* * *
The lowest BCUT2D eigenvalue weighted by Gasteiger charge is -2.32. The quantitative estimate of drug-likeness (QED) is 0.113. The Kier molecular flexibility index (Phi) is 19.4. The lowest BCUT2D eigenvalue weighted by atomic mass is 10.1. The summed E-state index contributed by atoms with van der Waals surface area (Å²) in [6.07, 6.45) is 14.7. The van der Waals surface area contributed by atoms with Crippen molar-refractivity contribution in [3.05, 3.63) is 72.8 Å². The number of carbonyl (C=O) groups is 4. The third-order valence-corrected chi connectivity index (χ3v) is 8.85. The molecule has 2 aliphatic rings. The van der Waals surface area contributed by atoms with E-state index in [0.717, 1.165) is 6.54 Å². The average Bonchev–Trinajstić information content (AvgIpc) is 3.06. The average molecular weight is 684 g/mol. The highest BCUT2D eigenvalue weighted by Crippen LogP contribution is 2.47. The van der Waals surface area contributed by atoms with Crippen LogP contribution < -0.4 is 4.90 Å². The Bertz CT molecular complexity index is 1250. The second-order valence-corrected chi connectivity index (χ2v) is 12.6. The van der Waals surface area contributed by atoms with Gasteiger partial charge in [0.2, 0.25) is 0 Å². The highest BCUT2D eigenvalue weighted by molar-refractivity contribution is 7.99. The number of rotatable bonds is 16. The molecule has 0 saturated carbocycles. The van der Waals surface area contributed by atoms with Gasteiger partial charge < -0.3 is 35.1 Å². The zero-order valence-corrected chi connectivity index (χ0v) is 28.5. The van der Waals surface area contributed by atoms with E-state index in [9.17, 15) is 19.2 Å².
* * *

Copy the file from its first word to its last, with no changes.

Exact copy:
The lowest BCUT2D eigenvalue weighted by Gasteiger charge is -2.32. The quantitative estimate of drug-likeness (QED) is 0.113. The Kier molecular flexibility index (Phi) is 19.4. The lowest BCUT2D eigenvalue weighted by atomic mass is 10.1. The summed E-state index contributed by atoms with van der Waals surface area (Å²) in [6.07, 6.45) is 14.7. The van der Waals surface area contributed by atoms with Crippen molar-refractivity contribution in [3.05, 3.63) is 72.8 Å². The number of carbonyl (C=O) groups is 4. The third-order valence-corrected chi connectivity index (χ3v) is 8.85. The molecule has 2 aliphatic rings. The van der Waals surface area contributed by atoms with E-state index in [0.717, 1.165) is 6.54 Å². The average Bonchev–Trinajstić information content (AvgIpc) is 3.06. The average molecular weight is 684 g/mol. The highest BCUT2D eigenvalue weighted by Crippen LogP contribution is 2.47. The van der Waals surface area contributed by atoms with Crippen LogP contribution < -0.4 is 4.90 Å². The Bertz CT molecular complexity index is 1250. The second-order valence-corrected chi connectivity index (χ2v) is 12.6. The van der Waals surface area contributed by atoms with Gasteiger partial charge in [0.2, 0.25) is 0 Å². The highest BCUT2D eigenvalue weighted by molar-refractivity contribution is 7.99. The number of rotatable bonds is 16. The molecule has 0 saturated carbocycles. The van der Waals surface area contributed by atoms with Gasteiger partial charge < -0.3 is 35.1 Å². The zero-order valence-corrected chi connectivity index (χ0v) is 28.5. The van der Waals surface area contributed by atoms with E-state index in [9.17, 15) is 19.2 Å².